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Vidrio Blog

3 min read

Business as Usual?

In this post, Antonio Simonini, Vidrio's head of Client Services and member of our senior management team reflects on the effects of the current pandemic on the industry, Vidrio's own preparation and response, and the ways in which organizations can assess agility and resiliency of systems for whatever the future may hold.


I’m writing this post from my home office where I have been working since the early days of March 2020. Having asked everyone in our Italian office to work remotely as early as February, we decided by March to do the same for all our other locations, including our New York headquarters. In anticipation of the inevitable, we wanted to have adequate time to adapt from our remote environments and ensure seamless support for our clients.

Prior to all this unfolding, we were closely monitoring the effects of the pandemic on the industry and the way various organizations were reacting. In most cases, businesses were struggling with the new reality.

Many were caught unprepared, despite their business continuity plans having an entry for “pandemic.” It is usually the last entry in all BCPs and even though the word pandemic intrinsically suggests a global event, many planners had not previously considered it to be something that could really impact global headquarters in thriving metropolises for an extended period.

At a Moment’s Notice

I remember the moment that I, along with Gygmy Gonnot, Head of Research and Travis Cooper Head of Operations decided to tell everyone to give the stay-at-home order to our New York team. The team packed up that day and here we are four months later, still at home.

We expected the situation to be temporary — lasting a few weeks at most - and agreed that it was the safest option for our people, the company and our clients. By immediately isolating everyone we prevented a possibly catastrophic outcome.

Fortunately, everyone has stayed healthy and our BCP Plans have been effective so that our staff could continue to work with no impact to our business or our client services. It benefited us that all of our technology, employee preparedness and processes had been in place for a long time and tested frequently, so the transition from the familiar office environment with our planned meetings and the regular communication channels  proved to be uneventful.

Practice Makes Perfect

Over the years, we had practiced our BCP scenarios. Like most organizations, we hold semi-annual BCP testing, but I have always been skeptical of this limited approach.  While semi-annuals check a few boxes and are good for meeting compliance and audit requirements, I’ve always felt that true preparedness comes only with constant practice. Humans naturally forget things (which is why we have BCP checklists in the first place). Muscle memory comes from repetition. Only by continuously testing, practicing and improving processes we can truly be prepared.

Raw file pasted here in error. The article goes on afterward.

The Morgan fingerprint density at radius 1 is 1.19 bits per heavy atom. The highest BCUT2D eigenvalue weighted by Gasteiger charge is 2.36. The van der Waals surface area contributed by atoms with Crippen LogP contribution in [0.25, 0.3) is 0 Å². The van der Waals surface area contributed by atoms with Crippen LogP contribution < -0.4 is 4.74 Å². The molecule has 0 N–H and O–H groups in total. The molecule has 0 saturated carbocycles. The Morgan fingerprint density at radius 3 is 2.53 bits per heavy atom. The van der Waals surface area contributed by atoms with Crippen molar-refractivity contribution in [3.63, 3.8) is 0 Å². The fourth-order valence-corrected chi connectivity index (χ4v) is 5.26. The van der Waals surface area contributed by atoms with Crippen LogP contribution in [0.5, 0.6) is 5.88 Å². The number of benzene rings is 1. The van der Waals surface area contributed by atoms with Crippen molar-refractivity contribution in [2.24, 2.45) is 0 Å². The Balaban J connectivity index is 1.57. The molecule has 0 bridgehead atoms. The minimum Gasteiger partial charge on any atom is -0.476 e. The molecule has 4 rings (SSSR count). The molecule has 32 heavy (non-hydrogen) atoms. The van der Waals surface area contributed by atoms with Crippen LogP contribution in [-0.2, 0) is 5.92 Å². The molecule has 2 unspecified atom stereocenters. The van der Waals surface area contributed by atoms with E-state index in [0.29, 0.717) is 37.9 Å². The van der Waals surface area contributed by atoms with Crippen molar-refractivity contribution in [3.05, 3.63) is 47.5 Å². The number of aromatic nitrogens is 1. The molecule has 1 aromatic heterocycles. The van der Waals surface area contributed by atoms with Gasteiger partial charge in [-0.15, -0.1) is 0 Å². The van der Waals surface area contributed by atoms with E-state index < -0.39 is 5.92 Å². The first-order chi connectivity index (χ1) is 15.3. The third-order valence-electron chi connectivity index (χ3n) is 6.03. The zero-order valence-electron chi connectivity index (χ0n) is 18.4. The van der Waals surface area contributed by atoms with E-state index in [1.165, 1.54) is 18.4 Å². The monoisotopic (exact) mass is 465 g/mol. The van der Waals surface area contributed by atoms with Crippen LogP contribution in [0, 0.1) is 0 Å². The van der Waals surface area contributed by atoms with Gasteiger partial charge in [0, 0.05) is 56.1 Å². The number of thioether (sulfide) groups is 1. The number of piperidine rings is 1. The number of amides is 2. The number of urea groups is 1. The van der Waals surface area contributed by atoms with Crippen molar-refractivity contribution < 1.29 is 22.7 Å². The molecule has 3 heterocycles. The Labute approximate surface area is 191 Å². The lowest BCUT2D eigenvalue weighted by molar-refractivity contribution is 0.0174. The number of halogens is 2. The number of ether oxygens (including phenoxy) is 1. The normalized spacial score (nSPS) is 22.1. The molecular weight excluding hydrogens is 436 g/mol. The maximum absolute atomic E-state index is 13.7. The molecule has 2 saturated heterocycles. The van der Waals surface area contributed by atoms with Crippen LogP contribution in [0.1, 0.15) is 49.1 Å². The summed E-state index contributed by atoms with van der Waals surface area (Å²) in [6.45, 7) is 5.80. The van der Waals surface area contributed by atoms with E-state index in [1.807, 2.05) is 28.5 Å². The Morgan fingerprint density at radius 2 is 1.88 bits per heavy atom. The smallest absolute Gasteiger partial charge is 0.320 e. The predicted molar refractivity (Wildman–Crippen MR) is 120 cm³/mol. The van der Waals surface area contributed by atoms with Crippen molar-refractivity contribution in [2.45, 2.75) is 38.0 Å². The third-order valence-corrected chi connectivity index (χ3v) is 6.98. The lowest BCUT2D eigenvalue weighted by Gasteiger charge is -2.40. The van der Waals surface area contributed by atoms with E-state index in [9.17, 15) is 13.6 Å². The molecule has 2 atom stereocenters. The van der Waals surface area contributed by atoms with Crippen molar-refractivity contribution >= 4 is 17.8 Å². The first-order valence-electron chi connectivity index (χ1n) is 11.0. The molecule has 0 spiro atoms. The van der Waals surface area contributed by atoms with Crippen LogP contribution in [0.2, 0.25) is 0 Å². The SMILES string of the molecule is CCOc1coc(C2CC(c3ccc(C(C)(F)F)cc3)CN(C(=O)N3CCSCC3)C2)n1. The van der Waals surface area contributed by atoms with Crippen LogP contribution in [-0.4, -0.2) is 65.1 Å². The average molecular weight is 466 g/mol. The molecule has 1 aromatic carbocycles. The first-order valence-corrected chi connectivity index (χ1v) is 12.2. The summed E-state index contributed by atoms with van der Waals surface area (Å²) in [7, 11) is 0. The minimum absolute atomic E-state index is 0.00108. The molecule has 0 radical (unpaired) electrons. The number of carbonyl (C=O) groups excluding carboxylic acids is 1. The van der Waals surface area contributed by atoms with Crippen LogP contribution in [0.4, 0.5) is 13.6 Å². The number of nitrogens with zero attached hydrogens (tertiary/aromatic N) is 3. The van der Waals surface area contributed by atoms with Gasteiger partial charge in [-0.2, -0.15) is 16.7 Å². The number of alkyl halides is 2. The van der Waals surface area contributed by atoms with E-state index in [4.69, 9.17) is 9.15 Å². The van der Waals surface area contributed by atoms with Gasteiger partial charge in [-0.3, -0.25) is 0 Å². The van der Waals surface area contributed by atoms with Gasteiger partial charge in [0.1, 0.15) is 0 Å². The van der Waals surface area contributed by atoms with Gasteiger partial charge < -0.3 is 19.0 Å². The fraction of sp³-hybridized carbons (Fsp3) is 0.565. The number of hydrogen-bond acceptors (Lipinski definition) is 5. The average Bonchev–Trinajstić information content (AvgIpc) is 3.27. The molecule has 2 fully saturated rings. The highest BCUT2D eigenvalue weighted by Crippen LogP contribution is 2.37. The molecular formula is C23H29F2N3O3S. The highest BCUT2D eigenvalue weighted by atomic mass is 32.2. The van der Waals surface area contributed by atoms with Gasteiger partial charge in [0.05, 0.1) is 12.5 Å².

Staying Connected

In the spirit of preparedness, we have regularly conducted “work from home” drills for years - randomly asking people - with no prior warning - to work from home at a moment’s notice. We have also leveraged technology to ensure a seamless transition to remote work at any time – and have never had to rely on physical presence for any of our systems to work. This has enabled our employees to communicate with each other without feeling the distance.

We purchased our first conferencing system in early 2000 to link all our offices together. We were early adopters of VoIP technology to encourage constant communication among all our employees on both sides of the Atlantic (our all-star development team has always been based in Italy).

As a result, we can be productive anytime, anywhere, so long as there is an internet connection and virtual access to our required tools. This means that no matter the circumstances, we can also stay in constant communication with our clients, ensuring they have uninterrupted support for their services and data management, and are able to maintain collaboration and control across their investment and business management teams.


None of us has a crystal ball to tell exactly what comes next, but it is clear that for industry leaders this is a tipping point to investing for the future. Now is the time to assess and consider the agility and resiliency of systems, and the flexibility of collaboration and workflow tools. 

As always, Vidrio is here to help. 

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Antonio Simonini
Written by Antonio Simonini

Antonio joined Vidrio in 2011, he manages the Client Services team and is part of the senior management team defining core platform development strategies. Antonio ensures Vidrio consistently meets and exceeds clients' expectations, and oversees customer support and client workflow design and implementation. Prior to Vidrio he was a director at Focus Investment Group (1999-2008). Antonio holds the equivalent of a B.A. degree in Computer Science (1995) from the School of Engineering at the University of Parma, in Italy.

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